The process of appraising a yacht is exactly what you think it would be: Compare and analyze the condition, equipment, age, levels of engineering, interior layout, joinery and exterior aesthetics. Then identify the tightest cluster of actual selling prices, find your trend lines and voila, you have just found the fair market value (FMV) of a yacht with the high rate of probability.
The most difficult part of the appraisal process is finding reliable insight to those pesky “actual” selling prices. Getting beyond the asking prices and the hubris of those involved in the sale is imperative to accurate appraisal.
Real-estate sales are a matter of public record in 49 of 50 states, but yacht sales are private so there is no county auditor to review selling prices. Getting to the actual selling price, accompanied with the yacht’s condition, can be challenging.
I’m fortunate that I have access to more than 20 years of sales data. The brokers that work in our office participate in an update system, a database that offers us insight to confirmed selling prices of yachts, along with reports of yacht conditions based on the personal inspection of the broker authoring the update.
We are able to use this insight to quickly build trend lines and cluster charts for various boats that would otherwise be a guessing game to anyone who needs to know the FMV .
When the data isn’t available, it is necessary to call anyone that was involved in the sale of a yacht that is similar to the one you are appraising, all the brokers, captains, crew, managers, the dockmaster, surveyors etc. In other words, you have to research the comps. This is a time-consuming, yet effective way of gaining accurate insight to a yacht’s FMV.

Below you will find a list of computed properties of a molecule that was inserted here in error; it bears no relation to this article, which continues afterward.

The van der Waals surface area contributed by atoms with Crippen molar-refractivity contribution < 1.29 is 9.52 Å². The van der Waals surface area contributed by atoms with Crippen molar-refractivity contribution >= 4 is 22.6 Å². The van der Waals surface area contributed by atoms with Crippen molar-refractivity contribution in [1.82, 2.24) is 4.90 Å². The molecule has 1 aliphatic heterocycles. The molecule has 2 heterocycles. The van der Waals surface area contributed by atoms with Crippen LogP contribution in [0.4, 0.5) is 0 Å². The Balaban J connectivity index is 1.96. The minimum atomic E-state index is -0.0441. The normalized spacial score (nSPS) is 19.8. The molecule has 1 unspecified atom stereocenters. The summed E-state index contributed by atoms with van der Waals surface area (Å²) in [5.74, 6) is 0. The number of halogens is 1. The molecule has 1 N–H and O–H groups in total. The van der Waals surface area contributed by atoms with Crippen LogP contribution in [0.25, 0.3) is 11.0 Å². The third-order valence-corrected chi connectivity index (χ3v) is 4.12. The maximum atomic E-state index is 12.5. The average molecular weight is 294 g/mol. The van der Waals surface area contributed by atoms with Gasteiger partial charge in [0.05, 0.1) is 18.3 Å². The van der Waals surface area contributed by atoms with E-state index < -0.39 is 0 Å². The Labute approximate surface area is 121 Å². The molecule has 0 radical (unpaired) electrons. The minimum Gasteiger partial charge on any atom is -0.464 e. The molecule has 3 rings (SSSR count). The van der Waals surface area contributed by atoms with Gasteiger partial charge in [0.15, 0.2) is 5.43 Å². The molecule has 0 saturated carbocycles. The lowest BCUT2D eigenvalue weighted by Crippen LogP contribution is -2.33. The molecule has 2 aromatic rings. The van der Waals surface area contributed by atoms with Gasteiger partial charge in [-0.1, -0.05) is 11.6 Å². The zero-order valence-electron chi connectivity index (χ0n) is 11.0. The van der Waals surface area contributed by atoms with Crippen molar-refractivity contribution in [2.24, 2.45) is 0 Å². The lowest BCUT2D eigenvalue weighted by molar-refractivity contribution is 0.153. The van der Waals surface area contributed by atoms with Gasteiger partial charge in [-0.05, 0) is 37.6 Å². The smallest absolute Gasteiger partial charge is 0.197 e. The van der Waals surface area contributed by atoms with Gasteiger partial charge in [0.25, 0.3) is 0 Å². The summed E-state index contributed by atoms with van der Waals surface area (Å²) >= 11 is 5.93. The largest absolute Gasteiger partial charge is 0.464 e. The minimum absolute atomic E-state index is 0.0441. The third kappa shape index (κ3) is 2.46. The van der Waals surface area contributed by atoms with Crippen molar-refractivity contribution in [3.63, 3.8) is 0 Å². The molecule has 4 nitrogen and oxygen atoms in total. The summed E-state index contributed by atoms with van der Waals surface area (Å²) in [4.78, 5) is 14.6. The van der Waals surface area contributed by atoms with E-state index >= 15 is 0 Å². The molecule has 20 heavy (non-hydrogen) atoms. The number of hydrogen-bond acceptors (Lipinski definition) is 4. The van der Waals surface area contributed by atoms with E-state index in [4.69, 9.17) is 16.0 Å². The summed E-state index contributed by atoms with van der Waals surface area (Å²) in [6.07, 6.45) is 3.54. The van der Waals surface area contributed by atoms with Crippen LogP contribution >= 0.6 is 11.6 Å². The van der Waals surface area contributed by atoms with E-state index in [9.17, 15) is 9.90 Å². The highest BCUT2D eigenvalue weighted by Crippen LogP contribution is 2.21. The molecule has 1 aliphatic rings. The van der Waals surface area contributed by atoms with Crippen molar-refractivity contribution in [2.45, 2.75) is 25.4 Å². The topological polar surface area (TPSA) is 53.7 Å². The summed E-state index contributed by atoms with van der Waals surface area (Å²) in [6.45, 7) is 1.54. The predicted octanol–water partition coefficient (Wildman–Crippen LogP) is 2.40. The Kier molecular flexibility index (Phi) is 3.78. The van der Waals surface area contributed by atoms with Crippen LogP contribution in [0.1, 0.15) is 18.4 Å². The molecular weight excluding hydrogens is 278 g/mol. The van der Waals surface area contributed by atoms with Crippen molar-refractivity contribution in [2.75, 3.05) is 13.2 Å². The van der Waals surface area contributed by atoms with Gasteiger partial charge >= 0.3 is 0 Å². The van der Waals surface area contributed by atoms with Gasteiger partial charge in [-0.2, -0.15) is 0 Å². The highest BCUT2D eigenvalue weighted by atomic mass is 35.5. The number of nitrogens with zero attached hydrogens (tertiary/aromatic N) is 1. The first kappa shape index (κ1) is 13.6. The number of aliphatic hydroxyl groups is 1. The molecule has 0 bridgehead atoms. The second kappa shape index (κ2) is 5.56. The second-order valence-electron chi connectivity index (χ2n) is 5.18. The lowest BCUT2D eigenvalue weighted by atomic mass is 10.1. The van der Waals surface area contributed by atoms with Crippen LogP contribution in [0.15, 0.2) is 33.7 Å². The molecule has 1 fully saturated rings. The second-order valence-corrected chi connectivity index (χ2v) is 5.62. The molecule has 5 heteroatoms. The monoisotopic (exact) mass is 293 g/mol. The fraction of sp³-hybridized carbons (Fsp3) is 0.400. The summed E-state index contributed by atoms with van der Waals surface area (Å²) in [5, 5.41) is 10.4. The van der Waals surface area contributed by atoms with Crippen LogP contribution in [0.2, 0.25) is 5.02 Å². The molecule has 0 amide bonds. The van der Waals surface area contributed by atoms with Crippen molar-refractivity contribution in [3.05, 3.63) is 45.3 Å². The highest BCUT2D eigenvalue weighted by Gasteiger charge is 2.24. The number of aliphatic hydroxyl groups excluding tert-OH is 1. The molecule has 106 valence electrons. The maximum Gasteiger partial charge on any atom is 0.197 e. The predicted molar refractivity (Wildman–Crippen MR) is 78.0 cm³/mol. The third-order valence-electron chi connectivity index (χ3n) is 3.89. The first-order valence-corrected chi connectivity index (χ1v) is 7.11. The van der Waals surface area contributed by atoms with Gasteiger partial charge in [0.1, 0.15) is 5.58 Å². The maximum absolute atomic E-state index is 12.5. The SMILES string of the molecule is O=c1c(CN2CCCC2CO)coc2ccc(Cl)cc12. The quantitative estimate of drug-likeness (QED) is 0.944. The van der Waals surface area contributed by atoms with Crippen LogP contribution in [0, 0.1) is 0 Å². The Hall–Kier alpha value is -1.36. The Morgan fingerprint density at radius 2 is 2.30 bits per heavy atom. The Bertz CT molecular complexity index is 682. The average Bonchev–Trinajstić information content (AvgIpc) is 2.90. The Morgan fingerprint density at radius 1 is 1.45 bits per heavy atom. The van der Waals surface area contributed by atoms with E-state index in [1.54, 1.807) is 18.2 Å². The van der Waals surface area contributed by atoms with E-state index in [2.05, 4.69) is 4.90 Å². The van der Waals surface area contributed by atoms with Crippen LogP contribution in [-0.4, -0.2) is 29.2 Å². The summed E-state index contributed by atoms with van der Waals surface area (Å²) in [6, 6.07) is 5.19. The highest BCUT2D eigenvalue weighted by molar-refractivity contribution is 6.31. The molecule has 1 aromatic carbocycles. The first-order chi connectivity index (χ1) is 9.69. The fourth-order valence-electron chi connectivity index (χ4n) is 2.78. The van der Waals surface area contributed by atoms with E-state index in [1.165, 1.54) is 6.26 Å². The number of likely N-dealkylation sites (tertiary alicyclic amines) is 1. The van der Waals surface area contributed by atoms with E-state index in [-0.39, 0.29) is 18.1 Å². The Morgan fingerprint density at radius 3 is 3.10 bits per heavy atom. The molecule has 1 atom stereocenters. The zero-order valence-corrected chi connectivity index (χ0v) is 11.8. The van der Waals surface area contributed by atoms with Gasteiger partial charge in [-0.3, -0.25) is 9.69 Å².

The variables that regularly skew the numbers and slow the sales process include:
1. Confusing fair market value with intrinsic value. An owner who has used and loved a yacht may be inclined to think it’s more special than it is.
2. The professional captain or crew who says “I know that boat has got to be worth at least … .”
3. The gross investment theory: “I know what they usually sell for, but here’s what I’ve done to this one.”
I have found that verified selling prices, the use of our update systems and personal inspections allow me to weed out the inaccuracies. Inaccurate information on Web sites, or yachts that have been repossessed, abandoned and/or have excessive damage, need to be identified and properly quantified when evaluating a yacht.
Sure, there is the rare exception when a boat sells outside of its probable FMV, but it is rare, and if you are wrong, it can be an expensive gamble when the carrying cost of the boat is factored into the equation.
I take great pride in my ability to find a yacht’s fair market value with a high rate of probability. For several years now we have been in a difficult and confusing market. But the principles of appraisal still apply: always bet on the comps and condition reports of like-kind vessels.
If you can avoid intrinsic values, expert buddies, and gross investment theorists, you’ll be amazed when the boat sells to the first qualified person who looked at her.
Meanwhile, the expert buddy who knows his friend’s boat should be worth a different number is still trying to explain all the geo-political reasons why the boat hasn’t had an offer or anyone look at it in months.
Jason Dunbar is a licensed Florida yacht broker, vice president of Luke Brown Yachts in Ft. Lauderdale, and yacht valuation specialist for Broward County courts. Comments on this essay are welcome at firstname.lastname@example.org.